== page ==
The Civil Code defines a person as capable of judgement if he or she is not incapable of acting rationally because of childhood, mental disability, mental disorder, intoxication or similar conditions. A person’s ability to judge can be permanently or temporarily impaired by an accident or illness. If a person is incapable of judgement, he needs a person who will look after his interests. This entitled person can result from a advance care directive or a living will of the person who has become incapable of judgement.
In the absence of an advance care directive or a living will, the law primarily mentions assistance with a right of representation in medical measures. The law further names in the following order the spouse or registered partner who runs a joint household with the incapacitated person; the descendants; the parents and finally the siblings. It is a prerequisite that the persons mentioned above regularly and personally support the person who has become incapable of judgement.
Advance Care Directive
A person of trust can be designated before one is incapable to judge. For this purpose, there is the so-called “advance care directive”. A person is appointed to represent the person incapable of judgement in legal transactions and with regard to asset management. It must be precisely formulated which tasks are assigned to which person. An appropriate compensation should also be determined. In the absence of precise instructions, the person authorized to represent the incapacitated person decides according to the presumed will and interests of the incapacitated person.
After an accident or illness, you may not have the time to decide on medical measures. A living will ensures that the personal will of the person concerned regarding medical measures is taken into account even in the case of inability to judge. A living will can, for example, refer to a trusted third party, explanations of therapeutic goals or certain medical supplemented by a living will, which takes precedence over the procedure of medical measures. In the absence of instructions in the case of living wills, the entitled person decides according to the presumed will and interests of the person who is incapable of judgement.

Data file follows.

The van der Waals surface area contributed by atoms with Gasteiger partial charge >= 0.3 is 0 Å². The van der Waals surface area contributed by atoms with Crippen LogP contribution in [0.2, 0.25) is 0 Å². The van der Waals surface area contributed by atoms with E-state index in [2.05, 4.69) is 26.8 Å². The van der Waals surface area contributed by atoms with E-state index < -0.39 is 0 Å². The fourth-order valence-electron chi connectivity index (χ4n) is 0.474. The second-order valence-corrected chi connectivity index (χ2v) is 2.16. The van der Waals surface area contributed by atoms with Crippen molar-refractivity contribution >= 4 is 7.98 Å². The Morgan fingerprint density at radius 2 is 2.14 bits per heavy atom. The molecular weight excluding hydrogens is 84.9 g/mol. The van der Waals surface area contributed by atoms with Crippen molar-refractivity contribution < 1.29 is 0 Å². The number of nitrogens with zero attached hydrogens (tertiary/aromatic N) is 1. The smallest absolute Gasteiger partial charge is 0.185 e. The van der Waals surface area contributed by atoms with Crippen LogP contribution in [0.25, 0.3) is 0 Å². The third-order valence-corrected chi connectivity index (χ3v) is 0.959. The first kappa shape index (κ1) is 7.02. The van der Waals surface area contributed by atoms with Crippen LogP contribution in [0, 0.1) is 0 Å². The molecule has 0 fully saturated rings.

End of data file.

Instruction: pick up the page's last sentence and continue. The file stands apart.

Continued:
The advance care directive can be filed by the person himself/herself, but it must be able to be found in the event of incapacity. The place of deposit can also be entered in the register of persons with the help of the civil registry office.
The place of filing of a living will can be entered on the health insurance card, where doctors and other medical providers can help. Nevertheless, it is advisable to inform a trusted person of the place of filing.
Like a will, the advance care directive must be written, dated and signed by hand or publicly notarized by a notary. This prevents elderly persons from signing prefabricated papers from third parties without understanding their content. A living will must be written (it can also be typed). It must be dated and signed in person. If the form is not adhered to, the presumed will of the incapacitated person is taken into account.